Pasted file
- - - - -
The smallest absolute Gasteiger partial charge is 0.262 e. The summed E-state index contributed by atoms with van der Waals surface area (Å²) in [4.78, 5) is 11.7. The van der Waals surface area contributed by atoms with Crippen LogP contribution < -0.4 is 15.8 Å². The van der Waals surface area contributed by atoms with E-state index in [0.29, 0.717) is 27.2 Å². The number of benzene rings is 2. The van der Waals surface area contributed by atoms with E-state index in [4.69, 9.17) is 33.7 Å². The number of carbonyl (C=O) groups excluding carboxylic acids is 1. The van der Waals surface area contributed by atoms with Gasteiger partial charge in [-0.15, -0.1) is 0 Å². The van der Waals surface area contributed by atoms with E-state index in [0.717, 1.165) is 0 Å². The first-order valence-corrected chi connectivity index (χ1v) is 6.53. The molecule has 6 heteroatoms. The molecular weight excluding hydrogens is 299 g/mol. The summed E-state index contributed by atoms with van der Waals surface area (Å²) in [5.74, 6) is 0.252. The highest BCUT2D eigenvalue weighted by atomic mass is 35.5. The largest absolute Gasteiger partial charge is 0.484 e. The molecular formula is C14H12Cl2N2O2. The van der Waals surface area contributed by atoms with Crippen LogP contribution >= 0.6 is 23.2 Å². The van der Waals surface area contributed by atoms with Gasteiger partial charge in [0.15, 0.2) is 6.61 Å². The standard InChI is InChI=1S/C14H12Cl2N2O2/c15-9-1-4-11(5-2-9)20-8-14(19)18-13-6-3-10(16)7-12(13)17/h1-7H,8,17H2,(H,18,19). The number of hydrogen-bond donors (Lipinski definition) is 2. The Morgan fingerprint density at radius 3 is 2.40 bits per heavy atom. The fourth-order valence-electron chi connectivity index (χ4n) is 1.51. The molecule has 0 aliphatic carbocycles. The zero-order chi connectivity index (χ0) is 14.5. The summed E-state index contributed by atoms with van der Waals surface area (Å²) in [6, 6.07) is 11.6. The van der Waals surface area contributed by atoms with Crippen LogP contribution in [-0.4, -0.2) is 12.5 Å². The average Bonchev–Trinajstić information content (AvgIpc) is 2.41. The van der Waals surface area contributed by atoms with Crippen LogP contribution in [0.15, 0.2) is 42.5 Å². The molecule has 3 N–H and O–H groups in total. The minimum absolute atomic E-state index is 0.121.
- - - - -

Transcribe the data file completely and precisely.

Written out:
The smallest absolute Gasteiger partial charge is 0.262 e. The summed E-state index contributed by atoms with van der Waals surface area (Å²) in [4.78, 5) is 11.7. The van der Waals surface area contributed by atoms with Crippen LogP contribution < -0.4 is 15.8 Å². The van der Waals surface area contributed by atoms with E-state index in [0.29, 0.717) is 27.2 Å². The number of benzene rings is 2. The van der Waals surface area contributed by atoms with E-state index in [4.69, 9.17) is 33.7 Å². The number of carbonyl (C=O) groups excluding carboxylic acids is 1. The van der Waals surface area contributed by atoms with Gasteiger partial charge in [-0.15, -0.1) is 0 Å². The van der Waals surface area contributed by atoms with E-state index in [0.717, 1.165) is 0 Å². The first-order valence-corrected chi connectivity index (χ1v) is 6.53. The molecule has 6 heteroatoms. The molecular weight excluding hydrogens is 299 g/mol. The summed E-state index contributed by atoms with van der Waals surface area (Å²) in [5.74, 6) is 0.252. The highest BCUT2D eigenvalue weighted by atomic mass is 35.5. The largest absolute Gasteiger partial charge is 0.484 e. The molecular formula is C14H12Cl2N2O2. The van der Waals surface area contributed by atoms with Crippen LogP contribution >= 0.6 is 23.2 Å². The van der Waals surface area contributed by atoms with Gasteiger partial charge in [0.15, 0.2) is 6.61 Å². The standard InChI is InChI=1S/C14H12Cl2N2O2/c15-9-1-4-11(5-2-9)20-8-14(19)18-13-6-3-10(16)7-12(13)17/h1-7H,8,17H2,(H,18,19). The number of hydrogen-bond donors (Lipinski definition) is 2. The Morgan fingerprint density at radius 3 is 2.40 bits per heavy atom. The fourth-order valence-electron chi connectivity index (χ4n) is 1.51. The molecule has 0 aliphatic carbocycles. The zero-order chi connectivity index (χ0) is 14.5. The summed E-state index contributed by atoms with van der Waals surface area (Å²) in [6, 6.07) is 11.6. The van der Waals surface area contributed by atoms with Crippen LogP contribution in [-0.4, -0.2) is 12.5 Å². The average Bonchev–Trinajstić information content (AvgIpc) is 2.41. The van der Waals surface area contributed by atoms with Crippen LogP contribution in [0.15, 0.2) is 42.5 Å². The molecule has 3 N–H and O–H groups in total. The minimum absolute atomic E-state index is 0.121.